6. Just because it seems like the right thing to do and leaders agree doesn't mean you skip the stakeholder and change management of a new initiative. I was so excited once about launching a new program and was confident that our employees would like it though I knew that there would be some concerns raised.  I didn't do the due diligence needed to get a better feel on how we could address those situations upfront. Unfortunately, those details were a bigger deal than I had assumed. I could have avoided a retraction/redo of the program if I had done more due diligence with a broader stakeholder group.

7. You have to be big enough/have the courage to try to fix what's not working. I  spent so much negative energy on a situation where I was sure the person didn't like me and was purposefully working against me. What a waste of energy because when we actually talked it through, we often agreed. Thank goodness they were willing to take that first step because I wasn't brave enough to do it.

8. I expect a seat at the table and sometimes I'm not going to get it. Sometimes based on our role, we feel that we should be at a leadership table. Unfortunately, sometimes it's not a guarantee, and we have to work through how to handle this. When this happened to me, I was initially shocked that they didn't want or need me to be part of it.  I never fully changed the mind of this leader but over time I built a layer of trust and respect for the work that I did. Trying to muscle our way in is not the best solution when the door is not open.

9. Having a high bar of expectations for yourself can be good but it may not always be a fair bar for your team. It's so important to meet your team where they are against that bar and raise it over time. I was often told that my expectations were really high for what good/great looked like. I assumed people thought like me, worked like I did, prioritized like I did. I was wrong and at times this bar of expectations impacted the morale of the team because I was pushing too hard.  Our desire for a one-size-fits-all approach doesn't work when it comes to motivating people.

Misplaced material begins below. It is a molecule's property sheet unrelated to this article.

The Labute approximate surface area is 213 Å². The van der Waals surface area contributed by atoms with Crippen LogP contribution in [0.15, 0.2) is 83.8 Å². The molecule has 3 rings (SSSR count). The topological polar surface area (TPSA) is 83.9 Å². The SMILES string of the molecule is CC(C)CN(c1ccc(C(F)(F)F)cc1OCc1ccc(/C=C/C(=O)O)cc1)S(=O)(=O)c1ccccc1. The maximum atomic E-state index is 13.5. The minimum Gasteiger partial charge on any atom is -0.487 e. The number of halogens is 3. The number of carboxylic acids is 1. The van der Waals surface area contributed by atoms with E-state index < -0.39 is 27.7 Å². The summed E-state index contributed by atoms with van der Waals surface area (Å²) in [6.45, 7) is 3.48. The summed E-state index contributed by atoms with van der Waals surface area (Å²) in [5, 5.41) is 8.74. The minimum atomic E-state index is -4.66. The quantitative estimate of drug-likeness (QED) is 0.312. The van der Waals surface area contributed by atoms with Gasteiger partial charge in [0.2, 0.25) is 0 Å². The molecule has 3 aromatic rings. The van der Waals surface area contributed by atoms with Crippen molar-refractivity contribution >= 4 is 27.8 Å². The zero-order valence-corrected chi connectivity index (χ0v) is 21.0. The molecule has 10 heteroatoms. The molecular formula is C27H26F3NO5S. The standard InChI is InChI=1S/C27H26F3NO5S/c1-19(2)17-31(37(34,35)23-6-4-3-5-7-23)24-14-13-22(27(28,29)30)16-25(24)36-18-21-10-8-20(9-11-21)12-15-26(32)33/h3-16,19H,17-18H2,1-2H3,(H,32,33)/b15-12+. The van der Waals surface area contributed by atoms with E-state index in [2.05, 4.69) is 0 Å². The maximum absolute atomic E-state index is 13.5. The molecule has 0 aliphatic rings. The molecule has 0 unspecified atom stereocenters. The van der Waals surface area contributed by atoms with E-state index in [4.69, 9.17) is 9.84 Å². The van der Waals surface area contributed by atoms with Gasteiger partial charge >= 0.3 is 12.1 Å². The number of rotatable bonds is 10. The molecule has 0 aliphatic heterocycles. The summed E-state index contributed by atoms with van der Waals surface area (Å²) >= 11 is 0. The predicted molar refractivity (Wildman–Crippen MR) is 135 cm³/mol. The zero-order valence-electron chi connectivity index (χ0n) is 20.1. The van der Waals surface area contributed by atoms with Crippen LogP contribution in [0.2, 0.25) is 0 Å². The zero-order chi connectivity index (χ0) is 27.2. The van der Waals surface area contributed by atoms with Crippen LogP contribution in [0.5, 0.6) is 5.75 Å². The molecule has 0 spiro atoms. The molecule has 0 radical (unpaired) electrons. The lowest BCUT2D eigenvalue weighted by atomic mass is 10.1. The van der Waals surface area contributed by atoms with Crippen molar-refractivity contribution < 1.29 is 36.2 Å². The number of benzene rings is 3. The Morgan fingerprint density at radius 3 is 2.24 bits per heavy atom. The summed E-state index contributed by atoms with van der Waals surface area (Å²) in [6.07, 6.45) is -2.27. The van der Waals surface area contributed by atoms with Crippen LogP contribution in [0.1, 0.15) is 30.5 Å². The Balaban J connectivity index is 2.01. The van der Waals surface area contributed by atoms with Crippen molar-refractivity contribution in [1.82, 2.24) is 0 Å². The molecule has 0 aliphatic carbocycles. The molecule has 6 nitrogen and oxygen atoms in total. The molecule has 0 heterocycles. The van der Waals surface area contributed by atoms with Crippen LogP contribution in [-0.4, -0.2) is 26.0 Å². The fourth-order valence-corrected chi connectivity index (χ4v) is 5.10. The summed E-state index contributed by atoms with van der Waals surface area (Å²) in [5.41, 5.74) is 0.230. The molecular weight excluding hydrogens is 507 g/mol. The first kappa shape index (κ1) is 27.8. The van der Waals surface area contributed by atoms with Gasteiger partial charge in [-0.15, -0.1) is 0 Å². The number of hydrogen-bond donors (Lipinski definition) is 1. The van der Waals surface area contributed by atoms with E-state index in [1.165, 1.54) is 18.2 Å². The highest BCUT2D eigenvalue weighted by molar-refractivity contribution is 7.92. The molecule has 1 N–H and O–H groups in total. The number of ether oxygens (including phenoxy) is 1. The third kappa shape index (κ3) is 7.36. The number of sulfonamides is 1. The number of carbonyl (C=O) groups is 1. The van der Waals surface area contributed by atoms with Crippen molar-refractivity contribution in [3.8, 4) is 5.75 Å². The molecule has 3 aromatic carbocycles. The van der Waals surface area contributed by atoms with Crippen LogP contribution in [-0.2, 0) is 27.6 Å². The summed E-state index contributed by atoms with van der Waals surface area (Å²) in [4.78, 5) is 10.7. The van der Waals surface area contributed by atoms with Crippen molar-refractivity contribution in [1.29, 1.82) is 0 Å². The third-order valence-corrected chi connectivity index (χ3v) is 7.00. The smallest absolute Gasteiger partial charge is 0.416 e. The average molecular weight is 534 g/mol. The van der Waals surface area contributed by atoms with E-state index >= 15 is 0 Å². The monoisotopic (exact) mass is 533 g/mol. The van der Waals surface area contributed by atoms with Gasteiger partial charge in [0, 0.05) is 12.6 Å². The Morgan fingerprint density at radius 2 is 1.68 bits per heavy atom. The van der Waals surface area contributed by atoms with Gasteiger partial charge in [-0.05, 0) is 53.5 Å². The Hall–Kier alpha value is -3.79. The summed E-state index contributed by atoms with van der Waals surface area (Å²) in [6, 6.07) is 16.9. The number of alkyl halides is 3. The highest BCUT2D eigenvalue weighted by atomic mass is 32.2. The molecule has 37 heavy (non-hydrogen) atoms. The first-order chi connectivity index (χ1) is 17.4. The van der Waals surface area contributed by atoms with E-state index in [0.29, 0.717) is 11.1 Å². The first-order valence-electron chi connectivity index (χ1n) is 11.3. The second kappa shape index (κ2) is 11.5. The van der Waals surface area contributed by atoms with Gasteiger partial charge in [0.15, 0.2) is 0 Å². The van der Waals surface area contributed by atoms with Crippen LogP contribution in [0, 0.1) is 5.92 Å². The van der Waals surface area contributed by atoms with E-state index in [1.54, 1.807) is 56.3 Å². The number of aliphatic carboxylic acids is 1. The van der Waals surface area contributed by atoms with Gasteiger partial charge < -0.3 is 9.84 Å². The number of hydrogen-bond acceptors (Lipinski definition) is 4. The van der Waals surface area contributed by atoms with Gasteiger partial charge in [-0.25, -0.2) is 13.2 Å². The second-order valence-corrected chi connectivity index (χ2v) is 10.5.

10. Being direct and candid is good but you can't forget to express your perspectives with care. The concept of radical candor is so key for this one…you have to care first so that you can be honest with the best of intentions. Making sure that the caring comes out is still often difficult for me in moments of high stress and that requires that we slow down and be intentional in how we communicate.

Some of these lessons were uncomfortable to learn, but they have helped me become a different leader.  We have to be willing to hear how we're being perceived.  Even if we have the best of intentions, our delivery may not be hitting the mark so we need to be open to feeling the discomfort of not being a perfect leader for ourselves or for others.

I will always be an imperfect leader, but I am much more intentional about how I want to show up as a leader, what I want to be known for and how I get work done through my teams.

International Coaching Federation

Philadelphia Chapter, 2020